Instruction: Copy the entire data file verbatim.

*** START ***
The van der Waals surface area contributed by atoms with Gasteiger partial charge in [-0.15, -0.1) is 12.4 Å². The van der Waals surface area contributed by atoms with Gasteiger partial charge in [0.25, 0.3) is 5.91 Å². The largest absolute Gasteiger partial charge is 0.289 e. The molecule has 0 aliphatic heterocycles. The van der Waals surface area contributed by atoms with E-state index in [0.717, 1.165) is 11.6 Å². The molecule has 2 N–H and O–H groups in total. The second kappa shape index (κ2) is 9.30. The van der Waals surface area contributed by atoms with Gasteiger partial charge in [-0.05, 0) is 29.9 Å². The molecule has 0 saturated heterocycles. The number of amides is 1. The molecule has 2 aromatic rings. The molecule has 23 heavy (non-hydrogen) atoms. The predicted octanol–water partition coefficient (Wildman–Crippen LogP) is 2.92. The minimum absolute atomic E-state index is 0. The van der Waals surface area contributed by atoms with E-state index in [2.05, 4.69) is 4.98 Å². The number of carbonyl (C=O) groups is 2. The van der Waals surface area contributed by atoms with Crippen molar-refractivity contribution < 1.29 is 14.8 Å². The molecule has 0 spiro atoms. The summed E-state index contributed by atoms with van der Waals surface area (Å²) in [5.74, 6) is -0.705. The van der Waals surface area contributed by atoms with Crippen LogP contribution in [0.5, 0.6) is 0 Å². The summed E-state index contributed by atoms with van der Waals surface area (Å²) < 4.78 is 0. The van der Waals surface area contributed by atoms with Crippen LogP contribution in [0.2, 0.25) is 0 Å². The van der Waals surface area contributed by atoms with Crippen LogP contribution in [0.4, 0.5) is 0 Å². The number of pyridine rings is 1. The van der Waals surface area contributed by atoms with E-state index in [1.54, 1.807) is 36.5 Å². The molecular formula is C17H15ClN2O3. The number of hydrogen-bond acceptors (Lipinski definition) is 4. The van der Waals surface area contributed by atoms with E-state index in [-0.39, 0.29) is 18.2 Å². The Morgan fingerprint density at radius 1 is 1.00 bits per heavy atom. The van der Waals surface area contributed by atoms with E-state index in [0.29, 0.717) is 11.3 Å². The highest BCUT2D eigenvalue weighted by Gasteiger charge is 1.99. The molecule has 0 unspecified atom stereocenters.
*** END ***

The van der Waals surface area contributed by atoms with Gasteiger partial charge in [-0.15, -0.1) is 12.4 Å². The van der Waals surface area contributed by atoms with Gasteiger partial charge in [0.25, 0.3) is 5.91 Å². The largest absolute Gasteiger partial charge is 0.289 e. The molecule has 0 aliphatic heterocycles. The van der Waals surface area contributed by atoms with E-state index in [0.717, 1.165) is 11.6 Å². The molecule has 2 N–H and O–H groups in total. The second kappa shape index (κ2) is 9.30. The van der Waals surface area contributed by atoms with Gasteiger partial charge in [-0.05, 0) is 29.9 Å². The molecule has 0 saturated heterocycles. The number of amides is 1. The molecule has 2 aromatic rings. The molecule has 23 heavy (non-hydrogen) atoms. The predicted octanol–water partition coefficient (Wildman–Crippen LogP) is 2.92. The minimum absolute atomic E-state index is 0. The van der Waals surface area contributed by atoms with E-state index in [2.05, 4.69) is 4.98 Å². The number of carbonyl (C=O) groups is 2. The van der Waals surface area contributed by atoms with Crippen molar-refractivity contribution < 1.29 is 14.8 Å². The molecule has 0 spiro atoms. The summed E-state index contributed by atoms with van der Waals surface area (Å²) in [5.74, 6) is -0.705. The van der Waals surface area contributed by atoms with Crippen LogP contribution in [0.5, 0.6) is 0 Å². The summed E-state index contributed by atoms with van der Waals surface area (Å²) < 4.78 is 0. The van der Waals surface area contributed by atoms with Crippen LogP contribution in [0.2, 0.25) is 0 Å². The van der Waals surface area contributed by atoms with Crippen LogP contribution in [0.4, 0.5) is 0 Å². The number of pyridine rings is 1. The van der Waals surface area contributed by atoms with E-state index in [1.54, 1.807) is 36.5 Å². The molecular formula is C17H15ClN2O3. The number of hydrogen-bond acceptors (Lipinski definition) is 4. The van der Waals surface area contributed by atoms with E-state index in [-0.39, 0.29) is 18.2 Å². The Morgan fingerprint density at radius 1 is 1.00 bits per heavy atom. The van der Waals surface area contributed by atoms with E-state index in [0.29, 0.717) is 11.3 Å². The highest BCUT2D eigenvalue weighted by Gasteiger charge is 1.99. The molecule has 0 unspecified atom stereocenters.